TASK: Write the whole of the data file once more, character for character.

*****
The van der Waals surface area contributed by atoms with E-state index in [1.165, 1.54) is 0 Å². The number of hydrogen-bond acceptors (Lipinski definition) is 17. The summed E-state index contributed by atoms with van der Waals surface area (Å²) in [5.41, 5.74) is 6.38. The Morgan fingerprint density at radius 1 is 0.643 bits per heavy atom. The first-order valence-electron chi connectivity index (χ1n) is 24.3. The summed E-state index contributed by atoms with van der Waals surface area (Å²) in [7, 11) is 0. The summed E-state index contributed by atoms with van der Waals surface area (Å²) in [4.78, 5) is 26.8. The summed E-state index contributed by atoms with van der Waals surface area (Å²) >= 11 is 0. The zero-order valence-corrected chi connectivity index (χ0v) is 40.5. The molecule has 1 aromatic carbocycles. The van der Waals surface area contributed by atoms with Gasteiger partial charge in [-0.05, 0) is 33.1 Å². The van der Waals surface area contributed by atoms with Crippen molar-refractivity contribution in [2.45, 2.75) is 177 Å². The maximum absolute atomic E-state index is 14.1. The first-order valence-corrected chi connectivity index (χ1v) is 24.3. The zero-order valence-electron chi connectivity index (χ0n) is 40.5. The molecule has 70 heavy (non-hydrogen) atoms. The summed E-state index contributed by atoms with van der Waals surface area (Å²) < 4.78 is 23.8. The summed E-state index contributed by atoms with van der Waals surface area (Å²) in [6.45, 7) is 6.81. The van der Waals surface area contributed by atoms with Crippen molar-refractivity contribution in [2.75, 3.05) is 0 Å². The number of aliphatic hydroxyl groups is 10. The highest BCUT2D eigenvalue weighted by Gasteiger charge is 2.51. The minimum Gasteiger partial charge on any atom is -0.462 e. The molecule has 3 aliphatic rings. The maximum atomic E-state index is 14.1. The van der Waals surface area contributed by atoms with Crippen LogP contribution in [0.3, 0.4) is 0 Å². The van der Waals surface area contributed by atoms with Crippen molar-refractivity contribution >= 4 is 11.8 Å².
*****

The van der Waals surface area contributed by atoms with E-state index in [1.165, 1.54) is 0 Å². The number of hydrogen-bond acceptors (Lipinski definition) is 17. The summed E-state index contributed by atoms with van der Waals surface area (Å²) in [5.41, 5.74) is 6.38. The Morgan fingerprint density at radius 1 is 0.643 bits per heavy atom. The first-order valence-electron chi connectivity index (χ1n) is 24.3. The summed E-state index contributed by atoms with van der Waals surface area (Å²) in [7, 11) is 0. The summed E-state index contributed by atoms with van der Waals surface area (Å²) in [4.78, 5) is 26.8. The summed E-state index contributed by atoms with van der Waals surface area (Å²) >= 11 is 0. The zero-order valence-corrected chi connectivity index (χ0v) is 40.5. The molecule has 1 aromatic carbocycles. The van der Waals surface area contributed by atoms with Gasteiger partial charge in [-0.05, 0) is 33.1 Å². The van der Waals surface area contributed by atoms with Crippen molar-refractivity contribution in [2.45, 2.75) is 177 Å². The maximum absolute atomic E-state index is 14.1. The first-order valence-corrected chi connectivity index (χ1v) is 24.3. The zero-order valence-electron chi connectivity index (χ0n) is 40.5. The molecule has 70 heavy (non-hydrogen) atoms. The summed E-state index contributed by atoms with van der Waals surface area (Å²) < 4.78 is 23.8. The summed E-state index contributed by atoms with van der Waals surface area (Å²) in [6.45, 7) is 6.81. The van der Waals surface area contributed by atoms with Crippen molar-refractivity contribution in [2.75, 3.05) is 0 Å². The number of aliphatic hydroxyl groups is 10. The highest BCUT2D eigenvalue weighted by Gasteiger charge is 2.51. The minimum Gasteiger partial charge on any atom is -0.462 e. The molecule has 3 aliphatic rings. The maximum atomic E-state index is 14.1. The van der Waals surface area contributed by atoms with Crippen LogP contribution in [0.3, 0.4) is 0 Å². The van der Waals surface area contributed by atoms with Crippen molar-refractivity contribution >= 4 is 11.8 Å².